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Hello, i'm not a contributor to the matrix ecosystem but i'm happy to see discussion of the vocabulary used and MSC1767. Is there a working group talking about vocabulary or interop with other federated networks (ActivityPub/XMPP)? I'm a contributor to joinjabber.org which is not a software project but a community-oriented one, and we'd like to showcase and help improve interop with Matrix, but for now due to bugs in bifrost a bot relaying messages is the best we can do.

Specifically about hummingbard and/or MSC1767, have you considered borrowing/extending ActivityStreams 2.0 vocabulary? It's based on JSON-LD (proper schemas make it easier to test implementation) and could be extended to support matrix Actors/Services.

There's already a bunch of really cool stuff being developed on ActivityPub (lemmy/funkwhale/peertube/mobilizon) and Jabber/XMPP (movim/libervia). It would be great to achieve interoperability between all those.

Arathorn seems to always be on HN but chose to leave this question unanswered. I wonder why?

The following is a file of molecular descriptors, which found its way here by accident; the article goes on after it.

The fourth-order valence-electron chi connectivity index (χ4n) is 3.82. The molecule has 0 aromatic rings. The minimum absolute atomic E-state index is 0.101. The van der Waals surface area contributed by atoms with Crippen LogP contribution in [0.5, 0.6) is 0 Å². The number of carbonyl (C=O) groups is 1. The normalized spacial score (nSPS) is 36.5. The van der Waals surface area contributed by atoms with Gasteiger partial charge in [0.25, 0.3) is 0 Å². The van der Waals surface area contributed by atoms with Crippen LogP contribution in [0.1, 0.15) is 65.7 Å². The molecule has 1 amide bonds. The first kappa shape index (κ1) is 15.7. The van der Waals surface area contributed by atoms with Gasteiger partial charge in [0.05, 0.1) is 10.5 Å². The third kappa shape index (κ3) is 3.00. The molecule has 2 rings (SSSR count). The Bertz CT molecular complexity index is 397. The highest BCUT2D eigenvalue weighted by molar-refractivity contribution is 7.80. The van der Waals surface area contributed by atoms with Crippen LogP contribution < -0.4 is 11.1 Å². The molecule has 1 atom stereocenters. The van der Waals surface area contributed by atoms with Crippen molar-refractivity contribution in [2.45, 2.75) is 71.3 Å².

I'll hazard a guess: New Vector LLC sees it is in their financial interest that they own the only functional implementations of the Matrix protocol and what it can interact with, so there's no interest in federation with the wider Fediverse and other protocols.

Now Arathorn, come tell me why I'm wrong

Please don't post flamebait to HN or cross into personal attack. You may not feel you owe the other person better—but you owe the community better if you're participating here.



The reason I skipped over this was because the author seemed to be pushing an agenda elsewhere in the thread ("Matrix is like XMPP but with a heavier server": https://news.ycombinator.com/item?id=26279816, and "Matrix has one reference client/server with really good features but hardware requirements that place it out of ordinary folks' reach.": https://news.ycombinator.com/item?id=26279780) which made me wonder whether answering all their posts was going to be a good use of time. In practice, the thread hasn't exploded into a XMPP v. Matrix holy war, so it looks like my concerns were ill-founded.

To actually answer the question from the post in question:

> Is there a working group talking about vocabulary or interop with other federated networks (ActivityPub/XMPP)?

No, there isn't a formal WG - instead there are a set of informal conversations between the 3 projects. I lurk on xsf@muc.xmpp.org and standards@xmpp.org in case interop discussions come up; I also hang around various cross-project rooms where Gargron and Christopher Allen Lemmer and others are active on the AP side. As a result, cross-project initiatives sometimes pop up - for instance Matrix supported Mastodon in adding E2EE at https://github.com/tootsuite/mastodon/pull/13820, and we've also tried to work with XMPP on using Olm for E2EE as an alternative to libsignalprotocol in OMEMO.